Digital and Bricks and Mortar Fill Consumer Needs
Don’t bag the branch yet. A study of U.S. consumers’ digital habits finds that the great majority still go bricks and mortar for at least some of their banking needs.
And, according to a new Forrester Research report, only 15% of U.S. consumers have ventured into mobile banking, citing a variety of reasons for their reluctance, from security concerns to just not knowing if it’s there.
The March 21 report–"The Changing Landscape of U.S. Consumers’ Digital Banking"–noted that only 4% of U.S. consumers bank exclusively online while almost 40% use the online channel and at least one other.
"While it would be easy to assume that more consumers will flock to online banking and move away from branch or phone interactions, the truth is that consumers still have a need for these channels," said the report’s lead author, Forrester’s Jacqueline Rousseau-Anderson.
"The focus therefore shifts from giving consumers a greater experience in each single interaction to giving them a consistent experience in all interactions across all channels," Rousseau-Anderson wrote.
However, while far more consumers use a physical branch–80%– than mobile banking, the growing use of smartphones will drive quick expansion of that channel, the Forrester analyst said.
When the survey was taken late last spring, 23% of adults with a mobile phone had a smartphone, a number that has grown since then. Forrester now projects that there will be more than 42 million mobile banking U.S. adults by 2013.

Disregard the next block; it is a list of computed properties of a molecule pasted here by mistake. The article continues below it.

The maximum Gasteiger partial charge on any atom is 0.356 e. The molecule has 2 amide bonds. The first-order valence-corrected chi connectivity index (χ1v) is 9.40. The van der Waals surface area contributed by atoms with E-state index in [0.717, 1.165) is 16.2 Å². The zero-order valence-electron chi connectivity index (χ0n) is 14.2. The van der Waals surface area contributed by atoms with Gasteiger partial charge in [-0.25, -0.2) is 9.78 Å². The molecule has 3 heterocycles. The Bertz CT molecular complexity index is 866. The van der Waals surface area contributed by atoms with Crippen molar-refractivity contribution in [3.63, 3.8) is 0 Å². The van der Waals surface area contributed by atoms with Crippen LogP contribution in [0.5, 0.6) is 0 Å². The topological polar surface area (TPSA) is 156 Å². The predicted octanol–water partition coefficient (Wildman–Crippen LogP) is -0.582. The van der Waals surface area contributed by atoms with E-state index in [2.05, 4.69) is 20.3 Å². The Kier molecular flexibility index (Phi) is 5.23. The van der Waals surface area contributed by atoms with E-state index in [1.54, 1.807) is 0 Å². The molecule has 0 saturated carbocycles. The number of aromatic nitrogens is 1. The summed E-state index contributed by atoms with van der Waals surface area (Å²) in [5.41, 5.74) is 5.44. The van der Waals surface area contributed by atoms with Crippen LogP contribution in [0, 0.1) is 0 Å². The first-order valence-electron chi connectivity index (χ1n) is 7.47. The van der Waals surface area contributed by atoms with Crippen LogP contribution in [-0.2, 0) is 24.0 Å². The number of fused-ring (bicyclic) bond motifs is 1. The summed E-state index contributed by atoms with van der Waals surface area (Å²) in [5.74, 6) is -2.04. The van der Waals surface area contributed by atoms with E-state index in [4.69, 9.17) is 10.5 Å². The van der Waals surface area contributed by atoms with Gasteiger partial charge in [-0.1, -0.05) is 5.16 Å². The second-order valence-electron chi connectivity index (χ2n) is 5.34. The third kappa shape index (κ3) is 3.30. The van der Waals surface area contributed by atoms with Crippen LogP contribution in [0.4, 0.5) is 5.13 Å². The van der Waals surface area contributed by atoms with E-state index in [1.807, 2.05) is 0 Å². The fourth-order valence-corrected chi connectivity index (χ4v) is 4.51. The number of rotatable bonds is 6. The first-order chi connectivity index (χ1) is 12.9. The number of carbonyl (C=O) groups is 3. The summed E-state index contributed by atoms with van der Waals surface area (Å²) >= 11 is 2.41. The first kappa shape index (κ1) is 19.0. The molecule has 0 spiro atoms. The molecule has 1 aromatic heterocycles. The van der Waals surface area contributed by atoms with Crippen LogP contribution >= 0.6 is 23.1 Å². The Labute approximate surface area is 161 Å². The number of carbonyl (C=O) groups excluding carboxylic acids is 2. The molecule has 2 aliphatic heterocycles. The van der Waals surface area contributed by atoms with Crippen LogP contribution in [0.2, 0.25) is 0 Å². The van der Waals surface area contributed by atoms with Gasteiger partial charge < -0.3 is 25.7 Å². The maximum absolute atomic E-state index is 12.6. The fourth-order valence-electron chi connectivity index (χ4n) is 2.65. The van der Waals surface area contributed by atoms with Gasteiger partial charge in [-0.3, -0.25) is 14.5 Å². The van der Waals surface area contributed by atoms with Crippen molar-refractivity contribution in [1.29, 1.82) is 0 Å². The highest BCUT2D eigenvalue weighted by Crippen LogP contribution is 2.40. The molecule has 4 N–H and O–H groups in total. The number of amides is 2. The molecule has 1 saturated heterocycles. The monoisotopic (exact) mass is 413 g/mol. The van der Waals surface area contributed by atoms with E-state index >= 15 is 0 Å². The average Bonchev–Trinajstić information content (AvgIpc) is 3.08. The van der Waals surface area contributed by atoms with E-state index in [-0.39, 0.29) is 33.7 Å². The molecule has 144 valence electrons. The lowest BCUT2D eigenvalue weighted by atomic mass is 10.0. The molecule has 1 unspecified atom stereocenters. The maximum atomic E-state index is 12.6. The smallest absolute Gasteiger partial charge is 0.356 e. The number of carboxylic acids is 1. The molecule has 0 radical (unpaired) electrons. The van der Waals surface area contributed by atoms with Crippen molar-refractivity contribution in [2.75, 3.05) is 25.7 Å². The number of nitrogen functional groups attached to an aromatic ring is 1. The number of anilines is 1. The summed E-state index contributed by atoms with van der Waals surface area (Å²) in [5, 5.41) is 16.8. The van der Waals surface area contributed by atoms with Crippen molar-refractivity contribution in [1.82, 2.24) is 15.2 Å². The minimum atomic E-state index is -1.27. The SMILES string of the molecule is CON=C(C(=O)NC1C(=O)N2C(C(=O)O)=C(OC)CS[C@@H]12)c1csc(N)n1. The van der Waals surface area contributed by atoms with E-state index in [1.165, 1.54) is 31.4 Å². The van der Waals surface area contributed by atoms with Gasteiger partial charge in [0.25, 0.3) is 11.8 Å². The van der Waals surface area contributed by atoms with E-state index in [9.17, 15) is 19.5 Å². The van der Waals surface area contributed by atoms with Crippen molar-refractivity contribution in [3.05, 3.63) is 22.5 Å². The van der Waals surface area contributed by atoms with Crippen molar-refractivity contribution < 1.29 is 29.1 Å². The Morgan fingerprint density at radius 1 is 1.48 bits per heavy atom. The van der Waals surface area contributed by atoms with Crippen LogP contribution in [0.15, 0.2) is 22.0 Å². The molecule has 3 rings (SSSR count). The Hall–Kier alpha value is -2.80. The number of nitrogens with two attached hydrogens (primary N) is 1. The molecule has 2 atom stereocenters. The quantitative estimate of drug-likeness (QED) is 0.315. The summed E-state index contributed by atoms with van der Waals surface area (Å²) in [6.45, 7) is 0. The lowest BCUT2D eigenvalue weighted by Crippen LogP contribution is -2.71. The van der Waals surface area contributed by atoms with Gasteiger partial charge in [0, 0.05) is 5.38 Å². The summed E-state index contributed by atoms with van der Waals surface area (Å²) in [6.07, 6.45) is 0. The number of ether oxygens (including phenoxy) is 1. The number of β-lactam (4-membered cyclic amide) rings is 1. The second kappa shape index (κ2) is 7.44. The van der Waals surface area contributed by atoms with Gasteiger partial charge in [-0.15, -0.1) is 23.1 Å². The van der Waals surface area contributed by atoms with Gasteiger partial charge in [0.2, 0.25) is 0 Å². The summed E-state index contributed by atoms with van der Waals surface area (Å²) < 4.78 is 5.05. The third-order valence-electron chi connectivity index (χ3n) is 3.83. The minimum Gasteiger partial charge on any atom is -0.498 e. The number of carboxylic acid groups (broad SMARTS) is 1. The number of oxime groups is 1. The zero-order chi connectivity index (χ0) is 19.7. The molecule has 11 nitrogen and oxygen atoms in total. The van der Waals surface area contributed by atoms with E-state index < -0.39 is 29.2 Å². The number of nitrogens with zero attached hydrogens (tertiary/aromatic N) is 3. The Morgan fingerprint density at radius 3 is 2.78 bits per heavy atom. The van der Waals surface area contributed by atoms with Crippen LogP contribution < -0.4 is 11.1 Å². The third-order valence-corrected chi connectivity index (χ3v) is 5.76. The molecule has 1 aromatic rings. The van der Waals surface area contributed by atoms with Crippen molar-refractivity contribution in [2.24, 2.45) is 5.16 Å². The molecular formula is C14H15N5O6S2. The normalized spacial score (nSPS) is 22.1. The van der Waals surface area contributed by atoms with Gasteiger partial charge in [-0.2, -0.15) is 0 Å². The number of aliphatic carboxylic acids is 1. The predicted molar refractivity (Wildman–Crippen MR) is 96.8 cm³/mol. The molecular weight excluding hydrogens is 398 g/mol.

"The adoption of [smartphone] technology is a clear enabler for mobile banking and, as its adoption grows, so too will the mobile banking population," Rousseau-Anderson said. "Understanding your target’s mobile behaviors will ensure you’re providing the correct mobile experience."
Right now, that experience primarily focuses on basic functions such as checking account balances and finding locations. Those relatively simple tasks can be handled by all three delivery channels, a reality perhaps reflected in the survey’s findings that 7% of the respondents use their financial institution’s mobile banking website, 6% used text banking and 4% had downloaded an app, a number that may indeed have risen, given the large number of platform-specific mobile apps by credit unions and banks in the past several months.
"U.S. consumers continue to broaden the channels they use for banking as well as deepen the way they use these channels," Rousseau-Anderson said. "While branches are still the most popular channel, online and mobile continue to grow."
The report said checking account balances continues to be the single most popular online activity, reported by 73% of the respondents. Additionally, 45% said they now transfer funds between accounts online and 35% said they have paid bills at a bank or credit union online site.
Meanwhile, 38% of the non-mobile online bankers said they "see no value in using it" and 35% said they doubt its security.